The world needs to be Lean!
The problem is that it doesn't realise it yet!
Toyota's experience and years of application have taught us that Lean Production is a way of life before being an organisational discipline.
For us, Lean means “developing people to learn the art of doing things well”. This principle is embodied in the two Japanese words “Monozukuri” (the art of doing things well) and “Hitozukuri” (the art of making people grow) as Master Wakamatsu often repeated to us before his passing. In recent years, many managers and consultants have often overlooked the human factor, thinking that the Lean system is just “Monozukuri”, ignoring the fact that it is impossible to perform a task well if it is done unwillingly, in uncomfortable or at worst precarious conditions.
Unfortunately, people often confuse the application of techniques such as Kanban, Heijunka or TPM as the end rather than the means to a radical change of pace in business performance. The parameters improve sustainably when the corporate culture evolves.
Kaizen, which is often loosely translated as “Continuous Improvement” in the genesis of the term means changing to get better.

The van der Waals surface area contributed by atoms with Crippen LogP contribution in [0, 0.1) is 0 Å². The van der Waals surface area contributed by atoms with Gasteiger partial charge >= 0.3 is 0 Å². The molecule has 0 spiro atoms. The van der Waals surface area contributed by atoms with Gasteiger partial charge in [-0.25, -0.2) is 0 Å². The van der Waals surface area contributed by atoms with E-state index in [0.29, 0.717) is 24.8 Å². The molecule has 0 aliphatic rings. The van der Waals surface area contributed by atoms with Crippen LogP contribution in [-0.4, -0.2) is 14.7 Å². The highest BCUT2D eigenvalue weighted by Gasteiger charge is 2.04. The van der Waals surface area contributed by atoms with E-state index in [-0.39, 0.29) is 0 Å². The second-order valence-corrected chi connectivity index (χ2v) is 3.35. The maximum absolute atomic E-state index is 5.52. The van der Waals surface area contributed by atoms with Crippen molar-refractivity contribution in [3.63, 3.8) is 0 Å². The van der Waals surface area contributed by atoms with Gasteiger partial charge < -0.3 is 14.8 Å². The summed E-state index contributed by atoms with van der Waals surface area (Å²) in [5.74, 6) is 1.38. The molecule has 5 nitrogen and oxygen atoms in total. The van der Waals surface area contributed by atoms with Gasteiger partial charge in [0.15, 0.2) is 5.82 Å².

“Monozukuri” and “Hitozukuri” are the two sides of the same coin. The absence of either makes the efforts of companies to apply the Toyota Production System useless, even harmful, and is probably the real cause of the failure of many Lean Transformation projects.
The production area is the physical place where transformations and changes are usually easier to achieve in the short term and are more immediate to communicate, because they are obvious. The identification of waste through the Ohno Circles, a new layout, a Setup reduced by half or a clean and tidy work environment through a 5S programme are unmistakable signs of a transformation that starts with the “Gemba” (Japanese for the place where value is created) and the more operational staff and then extends to all other company functions with a process of involvement in successive improvement waves.